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Zion Train – Dub Revolutionaries


Zion Train began around 1988 and was one of the late John Peel’s favourite live bands. Their music was an essential soundtrack to the free festivals and (new age) traveller scene of the early 90s, their heavy dub sound influencing bands like Back to the Planet to add dub flavours into their songs and inventing a whole new sub-genre of ambient dance music. These guys are important, so an overview of their work is long overdue and this as a fine introduction to the band as your ever going to get.

The set pretty much stays in chronological order with the opening salvo being the band’s first single “Dub Power.” It’s hard to review this classic of the genre after all these years, the whoosh of the synthesizers, the big slow dub bass and the wonderful vocals by Sis K let you slip into the mood of this album; there is a marvellous space between the instruments that hangs in the air and makes you realise you’re in blissful company. “Ross Ice Shelf” blends Celtic modal forms with heavy bass and water style sounds in a song dedicated to ‘the beauty of our planet.’ It is here where you see the influence on bands such as The Orb a couple of years later. “Fox” is a more straight forward reggae tune that was originally part of a double 12” set and explores the more cosmic elements of the band’s sound. “Cuttlefish” is an odd amalgamation of sounds, like if The Residents started to play dub. “Through The Legs/Scottish Warrior” is a dance beat oriented Peel Session track that starts with a rant about the Criminal Justice Bill (something that is still law in Britain lest we forget), that moves on to some fine horn work that lifts the piece along. “Follow Like Wolves” is dub house hybrid that now feels like a million other bands copied and is still immensely danceable. “The Healing of the Nation” is a protest song powered along by solid rhythms and great vocals that reminds me of early 80’s Black Uhuru records such as “Red.”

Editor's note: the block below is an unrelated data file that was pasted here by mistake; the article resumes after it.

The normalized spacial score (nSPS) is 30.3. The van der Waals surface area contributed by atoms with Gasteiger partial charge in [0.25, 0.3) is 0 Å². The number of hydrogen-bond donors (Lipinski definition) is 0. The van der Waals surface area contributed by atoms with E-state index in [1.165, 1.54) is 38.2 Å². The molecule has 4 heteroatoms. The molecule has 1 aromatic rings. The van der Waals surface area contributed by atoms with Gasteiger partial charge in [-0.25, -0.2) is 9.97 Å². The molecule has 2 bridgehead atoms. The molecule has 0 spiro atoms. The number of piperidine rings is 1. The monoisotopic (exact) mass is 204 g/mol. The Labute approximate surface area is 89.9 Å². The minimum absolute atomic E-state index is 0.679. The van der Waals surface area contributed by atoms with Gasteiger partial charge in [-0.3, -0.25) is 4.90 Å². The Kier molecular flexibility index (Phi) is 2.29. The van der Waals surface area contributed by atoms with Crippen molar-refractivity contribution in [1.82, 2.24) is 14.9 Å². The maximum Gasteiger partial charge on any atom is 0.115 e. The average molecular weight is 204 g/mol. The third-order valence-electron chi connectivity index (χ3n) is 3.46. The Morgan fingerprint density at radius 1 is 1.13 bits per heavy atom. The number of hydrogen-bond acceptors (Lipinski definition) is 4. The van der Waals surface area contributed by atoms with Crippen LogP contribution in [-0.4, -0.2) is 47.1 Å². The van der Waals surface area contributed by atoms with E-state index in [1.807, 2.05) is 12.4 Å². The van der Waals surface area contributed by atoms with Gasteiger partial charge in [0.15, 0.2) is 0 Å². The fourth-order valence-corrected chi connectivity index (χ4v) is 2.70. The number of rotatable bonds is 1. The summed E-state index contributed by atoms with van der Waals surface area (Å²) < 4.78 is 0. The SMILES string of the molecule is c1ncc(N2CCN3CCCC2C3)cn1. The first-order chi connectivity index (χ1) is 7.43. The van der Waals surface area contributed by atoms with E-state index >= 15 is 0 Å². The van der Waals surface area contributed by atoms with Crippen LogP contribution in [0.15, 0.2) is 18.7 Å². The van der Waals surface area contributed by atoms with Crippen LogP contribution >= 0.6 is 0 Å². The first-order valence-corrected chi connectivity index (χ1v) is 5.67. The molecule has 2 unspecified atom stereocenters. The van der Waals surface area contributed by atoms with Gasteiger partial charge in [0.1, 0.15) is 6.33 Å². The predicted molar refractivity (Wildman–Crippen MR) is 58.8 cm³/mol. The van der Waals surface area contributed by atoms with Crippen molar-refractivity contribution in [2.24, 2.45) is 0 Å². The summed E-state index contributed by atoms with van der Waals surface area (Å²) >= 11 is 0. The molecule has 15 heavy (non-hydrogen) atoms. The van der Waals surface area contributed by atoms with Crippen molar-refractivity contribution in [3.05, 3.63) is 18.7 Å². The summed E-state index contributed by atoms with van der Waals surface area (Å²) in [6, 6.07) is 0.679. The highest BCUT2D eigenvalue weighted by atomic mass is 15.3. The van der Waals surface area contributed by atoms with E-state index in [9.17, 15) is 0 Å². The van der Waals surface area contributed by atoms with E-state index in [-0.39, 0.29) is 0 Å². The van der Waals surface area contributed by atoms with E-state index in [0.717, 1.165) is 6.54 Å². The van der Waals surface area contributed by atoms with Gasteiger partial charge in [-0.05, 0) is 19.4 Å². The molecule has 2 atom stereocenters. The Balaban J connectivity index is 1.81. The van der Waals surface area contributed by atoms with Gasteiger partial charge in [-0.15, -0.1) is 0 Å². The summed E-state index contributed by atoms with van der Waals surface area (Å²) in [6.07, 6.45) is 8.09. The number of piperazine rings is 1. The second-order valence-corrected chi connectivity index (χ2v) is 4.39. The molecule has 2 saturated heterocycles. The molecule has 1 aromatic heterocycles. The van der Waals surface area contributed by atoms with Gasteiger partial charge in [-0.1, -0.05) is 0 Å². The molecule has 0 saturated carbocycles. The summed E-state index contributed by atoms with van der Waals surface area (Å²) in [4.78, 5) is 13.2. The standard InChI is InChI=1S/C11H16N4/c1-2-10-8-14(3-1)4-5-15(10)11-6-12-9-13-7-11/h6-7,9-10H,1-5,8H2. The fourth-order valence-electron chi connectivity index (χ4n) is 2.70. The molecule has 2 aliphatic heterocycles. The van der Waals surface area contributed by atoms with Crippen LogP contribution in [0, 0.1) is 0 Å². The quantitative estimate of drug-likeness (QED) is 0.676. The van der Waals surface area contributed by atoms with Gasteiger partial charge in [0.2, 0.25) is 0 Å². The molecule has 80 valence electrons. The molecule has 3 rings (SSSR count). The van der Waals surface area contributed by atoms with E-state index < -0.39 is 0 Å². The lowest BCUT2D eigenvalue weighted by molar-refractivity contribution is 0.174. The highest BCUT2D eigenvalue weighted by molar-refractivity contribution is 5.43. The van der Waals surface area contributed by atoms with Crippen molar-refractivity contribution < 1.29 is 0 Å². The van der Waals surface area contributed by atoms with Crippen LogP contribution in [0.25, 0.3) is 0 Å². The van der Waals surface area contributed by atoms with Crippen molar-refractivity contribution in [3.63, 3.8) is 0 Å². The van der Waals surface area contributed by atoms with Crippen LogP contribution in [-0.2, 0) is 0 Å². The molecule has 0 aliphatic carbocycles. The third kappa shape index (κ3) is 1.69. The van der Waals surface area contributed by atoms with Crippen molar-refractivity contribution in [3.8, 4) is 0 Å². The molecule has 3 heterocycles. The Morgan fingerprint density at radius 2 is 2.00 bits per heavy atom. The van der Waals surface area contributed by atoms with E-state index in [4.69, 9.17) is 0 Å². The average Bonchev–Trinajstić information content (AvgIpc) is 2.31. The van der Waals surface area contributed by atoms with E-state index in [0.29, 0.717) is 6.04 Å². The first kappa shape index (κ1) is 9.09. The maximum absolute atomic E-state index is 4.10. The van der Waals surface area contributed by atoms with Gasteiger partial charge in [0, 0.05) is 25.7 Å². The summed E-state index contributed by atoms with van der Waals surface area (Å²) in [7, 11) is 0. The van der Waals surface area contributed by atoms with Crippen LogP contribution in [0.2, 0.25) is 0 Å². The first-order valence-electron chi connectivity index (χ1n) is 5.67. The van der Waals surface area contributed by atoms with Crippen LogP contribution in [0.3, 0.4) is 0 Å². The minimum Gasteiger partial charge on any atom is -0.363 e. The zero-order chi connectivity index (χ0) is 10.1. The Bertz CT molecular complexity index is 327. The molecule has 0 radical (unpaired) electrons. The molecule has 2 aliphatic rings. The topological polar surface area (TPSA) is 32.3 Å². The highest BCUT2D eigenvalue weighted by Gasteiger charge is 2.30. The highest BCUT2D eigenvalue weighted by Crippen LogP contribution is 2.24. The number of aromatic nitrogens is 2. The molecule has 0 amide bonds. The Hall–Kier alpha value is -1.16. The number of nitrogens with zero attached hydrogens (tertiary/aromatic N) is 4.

CD 2 kicks in with “Procession,” a harder sounding track than those that were on the previous disc. Angry synths give way to martial drums for what could pass as a dub soundtrack to a Roman epic. The sound here is bigger and there is less space for the music to drift in. “Speaker Shaker” is a brighter, lighter dub with a great horn sound and what appears to be larger production values. One of my personal favourites “War In Babylon” is a wild rocker that moves at quite a pace and flits more with a techno groove rather than its heavier dub elements and can still shake your bass end speakers after all these years. “Fly” has a largely psychedelic feel to it as the track drifts higher and higher to make it truly uplifting. “King of the Sound and Blues” has an old school reggae vibe with its horn section sounding like it comes from an early 70’s style dub album and rooted within that overall vibe. “Terror Talk” is from their Grammy-winning Live as One album, which is a statement on a post 9/11 world. This preaches its message over a strong groove and a great sing-a-long vocal, a strong track not just because of its musicality but also because of its message. “Give Me Good Sensi” is a brilliant and beautiful laid back old style reggae number with its dub style more muted to let the song take over and the vocals of Earl 16 raise to the firmament in this ‘eulogy to the weed of wisdom.’

This album is an excellent appraisal of Zion Train’s work so far. It deals with the many different styles the band have incorporated into their dub music over the years. It is well worth picking up, especially if  you have no other recordings by them, but equally too if you are missing important elements to your collection of their music. As an overview (which any best-of is) I cannot recommend it highly enough. Put it on, blast it out and enjoy the summer.

-Gary Parsons-

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